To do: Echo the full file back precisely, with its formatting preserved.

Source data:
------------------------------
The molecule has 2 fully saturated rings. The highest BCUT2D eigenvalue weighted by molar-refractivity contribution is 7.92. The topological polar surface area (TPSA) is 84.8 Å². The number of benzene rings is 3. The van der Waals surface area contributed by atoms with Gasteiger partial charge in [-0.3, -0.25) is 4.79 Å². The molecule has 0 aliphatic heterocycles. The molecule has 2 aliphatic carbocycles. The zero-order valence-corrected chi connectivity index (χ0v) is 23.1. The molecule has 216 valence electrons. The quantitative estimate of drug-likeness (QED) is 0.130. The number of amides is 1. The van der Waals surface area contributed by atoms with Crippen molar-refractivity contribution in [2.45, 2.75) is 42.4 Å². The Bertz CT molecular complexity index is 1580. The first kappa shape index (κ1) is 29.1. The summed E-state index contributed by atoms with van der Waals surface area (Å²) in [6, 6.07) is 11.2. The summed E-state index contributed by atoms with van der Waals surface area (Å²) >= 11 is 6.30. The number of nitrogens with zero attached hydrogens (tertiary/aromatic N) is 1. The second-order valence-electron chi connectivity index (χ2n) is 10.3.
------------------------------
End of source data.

The molecule has 2 fully saturated rings. The highest BCUT2D eigenvalue weighted by molar-refractivity contribution is 7.92. The topological polar surface area (TPSA) is 84.8 Å². The number of benzene rings is 3. The van der Waals surface area contributed by atoms with Gasteiger partial charge in [-0.3, -0.25) is 4.79 Å². The molecule has 0 aliphatic heterocycles. The molecule has 2 aliphatic carbocycles. The zero-order valence-corrected chi connectivity index (χ0v) is 23.1. The molecule has 216 valence electrons. The quantitative estimate of drug-likeness (QED) is 0.130. The number of amides is 1. The van der Waals surface area contributed by atoms with Crippen molar-refractivity contribution in [2.45, 2.75) is 42.4 Å². The Bertz CT molecular complexity index is 1580. The first kappa shape index (κ1) is 29.1. The summed E-state index contributed by atoms with van der Waals surface area (Å²) in [6, 6.07) is 11.2. The summed E-state index contributed by atoms with van der Waals surface area (Å²) >= 11 is 6.30. The number of nitrogens with zero attached hydrogens (tertiary/aromatic N) is 1. The second-order valence-electron chi connectivity index (χ2n) is 10.3.